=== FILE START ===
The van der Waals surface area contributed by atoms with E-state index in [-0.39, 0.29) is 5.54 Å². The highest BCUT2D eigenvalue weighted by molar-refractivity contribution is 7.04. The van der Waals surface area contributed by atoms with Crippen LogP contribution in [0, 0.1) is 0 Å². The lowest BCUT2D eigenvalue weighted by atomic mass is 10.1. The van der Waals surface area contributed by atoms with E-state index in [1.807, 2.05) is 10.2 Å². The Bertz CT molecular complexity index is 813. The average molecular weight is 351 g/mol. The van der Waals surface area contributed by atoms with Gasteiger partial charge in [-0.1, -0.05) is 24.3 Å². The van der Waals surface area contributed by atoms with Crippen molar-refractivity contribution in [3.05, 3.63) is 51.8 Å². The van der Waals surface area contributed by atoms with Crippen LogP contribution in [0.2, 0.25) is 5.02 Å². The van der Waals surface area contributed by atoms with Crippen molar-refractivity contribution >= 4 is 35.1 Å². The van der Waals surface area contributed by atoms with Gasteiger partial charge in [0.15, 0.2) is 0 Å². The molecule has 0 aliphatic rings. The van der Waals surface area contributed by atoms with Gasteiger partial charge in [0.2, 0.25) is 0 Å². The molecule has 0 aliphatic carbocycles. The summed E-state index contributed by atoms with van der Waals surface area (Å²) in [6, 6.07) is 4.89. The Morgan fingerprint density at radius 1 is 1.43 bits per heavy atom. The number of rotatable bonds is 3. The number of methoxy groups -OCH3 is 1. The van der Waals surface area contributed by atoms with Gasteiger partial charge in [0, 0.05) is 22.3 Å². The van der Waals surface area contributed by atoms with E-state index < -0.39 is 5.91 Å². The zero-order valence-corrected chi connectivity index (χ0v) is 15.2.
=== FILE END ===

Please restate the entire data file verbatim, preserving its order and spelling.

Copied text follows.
The van der Waals surface area contributed by atoms with E-state index in [-0.39, 0.29) is 5.54 Å². The highest BCUT2D eigenvalue weighted by molar-refractivity contribution is 7.04. The van der Waals surface area contributed by atoms with Crippen LogP contribution in [0, 0.1) is 0 Å². The lowest BCUT2D eigenvalue weighted by atomic mass is 10.1. The van der Waals surface area contributed by atoms with E-state index in [1.807, 2.05) is 10.2 Å². The Bertz CT molecular complexity index is 813. The average molecular weight is 351 g/mol. The van der Waals surface area contributed by atoms with Gasteiger partial charge in [-0.1, -0.05) is 24.3 Å². The van der Waals surface area contributed by atoms with Crippen molar-refractivity contribution in [3.05, 3.63) is 51.8 Å². The van der Waals surface area contributed by atoms with Crippen LogP contribution in [0.2, 0.25) is 5.02 Å². The van der Waals surface area contributed by atoms with Crippen molar-refractivity contribution >= 4 is 35.1 Å². The van der Waals surface area contributed by atoms with Gasteiger partial charge in [0.15, 0.2) is 0 Å². The molecule has 0 aliphatic rings. The van der Waals surface area contributed by atoms with Gasteiger partial charge in [0.2, 0.25) is 0 Å². The molecule has 0 aliphatic carbocycles. The summed E-state index contributed by atoms with van der Waals surface area (Å²) in [6, 6.07) is 4.89. The Morgan fingerprint density at radius 1 is 1.43 bits per heavy atom. The number of rotatable bonds is 3. The number of methoxy groups -OCH3 is 1. The van der Waals surface area contributed by atoms with Gasteiger partial charge in [0, 0.05) is 22.3 Å². The van der Waals surface area contributed by atoms with E-state index < -0.39 is 5.91 Å². The zero-order valence-corrected chi connectivity index (χ0v) is 15.2.